... I should compose my shot, and then have my engineer peer into his wave form monitor and vector scope, and adjust the gamma and contrast for the best image. ..... Plus you eliminate the number of people like creative directors(three or four guys who share a brain) who look at the B & W image from the video tap and ask why weren't we shooting in color.

 Well, then, why not have an automated "gamma and contrast adjustor" (like the Auto SmartFix in Photoshop) that "corrects" every frame automatically?

Did you ever ask the CDs why they though Ansel shot in B&W (he did shoot color for some commercial projects)?

Not being an artist type, my impression has long been that "creative directors" are neither.

4:48 p.m. on February 11, 2012 (EST)
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Way back when, I also worked with the Zone System as it was called by Minor White. The trick was to do all the testing with your preferred negative stock and use a spot meter or a Weston Master V or Ranger 9. The Master V had the zones right on the dial, if I remember right.

5:00 p.m. on February 11, 2012 (EST)
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Bill, the problem with an automatic system is how it works. It can only average, but not actually "see" what you are trying to do. A video engineer can translate what you are trying to achieve and balance with that in mind. A similar analogy that may help to illustrate this is in the film transfer process using a Telecine. One can employ a colorist to do a "best light" which means that he or she, can monitor the transfer and make small adjustments on the fly, or do a scene by scene transfer, which is much more expensive. A similar process is used in printing. In film transfer, especially for longer programs, I would order a best light transfer of everything, do a rough cut on video, then go back with my time code numbers and do a scene by scene color correction of just the scenes that I needed.

You are right about creative directors, although there are some who are in the know. BTW, my experience with the videotap was even more frustrating. The agency mooks were concerned because the tap doesn't produce a very high quality image. One of them even said, "This looks like video, I thought we were shooting film". The video tap is just a micro video camera that takes an image through a prism in the camera gate, so the noise, the presence of a film camera, the loader loading magazines and threading the camera, etc. made that person's statement really ridiculous. The old joke about two creative directors on a set, discussing a scene. First creative director, "I dunno, what do you think?" Second creative director, "I dunno, what do you think?" I hope I'm not offending any creative directors on Trailspace. I do have some DP, grip and teamster jokes! How can you tell which one is the teamster's kid on the playground? He's the one watching all the other kids play.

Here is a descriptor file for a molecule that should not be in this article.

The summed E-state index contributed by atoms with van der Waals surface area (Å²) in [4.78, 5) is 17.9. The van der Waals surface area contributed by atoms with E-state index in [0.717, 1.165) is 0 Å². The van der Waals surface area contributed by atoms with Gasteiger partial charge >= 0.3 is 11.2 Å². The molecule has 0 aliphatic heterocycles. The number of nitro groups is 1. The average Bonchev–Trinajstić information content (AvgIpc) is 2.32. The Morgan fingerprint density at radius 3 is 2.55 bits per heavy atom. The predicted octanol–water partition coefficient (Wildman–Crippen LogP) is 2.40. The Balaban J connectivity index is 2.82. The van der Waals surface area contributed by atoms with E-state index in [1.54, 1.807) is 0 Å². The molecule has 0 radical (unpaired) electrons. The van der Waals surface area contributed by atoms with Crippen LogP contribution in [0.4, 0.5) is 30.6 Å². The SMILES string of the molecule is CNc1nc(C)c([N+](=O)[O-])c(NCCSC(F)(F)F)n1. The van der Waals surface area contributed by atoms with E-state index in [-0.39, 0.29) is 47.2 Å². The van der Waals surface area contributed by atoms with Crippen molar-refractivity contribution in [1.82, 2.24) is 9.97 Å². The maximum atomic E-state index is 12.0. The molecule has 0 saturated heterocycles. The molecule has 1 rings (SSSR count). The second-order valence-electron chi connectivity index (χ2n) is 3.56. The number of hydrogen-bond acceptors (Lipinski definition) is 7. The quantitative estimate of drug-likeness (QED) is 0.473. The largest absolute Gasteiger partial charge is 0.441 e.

8:13 p.m. on February 11, 2012 (EST)
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I do have a bit of experience with taking pictures, and was influenced by a series of master photographers whose names you would recognize. I first met AA, my major mentor, when I was about 16 when several of us went hiking in my favorite part of the Sierra (Palisades, out of Big Pine). We had set up camp at a lake when this group came up with a heavily laden mule. This ancient bearded guy (younger than I am now!) started pulling all sorts of stuff off the mule and set up a huge camera on a huge tripod, then did a lot of fiddling around before taking a few photos. We were chuckling among ourselves about this old-fashioned camera (typical teenagers!), when one of our group suddenly realized we were in the presence of the Master himself. We ambled over and introduced ourselves, then got a brief talk on visualization. Over the years, I became better acquainted and even spent some time with AA in the darkroom, plus a couple months in workshops and doing some galleyproofing of a couple books in his series in a new edition. I could produce really excellent prints in his darkroom under his supervision, but never could duplicate the final product in my own darkroom. There was one genre of images that I made over the years that he liked a lot. I discovered several years after he passed that I am mentioned (though not by name, just as "an astronomer friend") in one of his books. It was his influence that for about 15 years I took the majority of my photos with the view camera that currently sits in a closet, often taking pre-photos with Polaroid P/N film.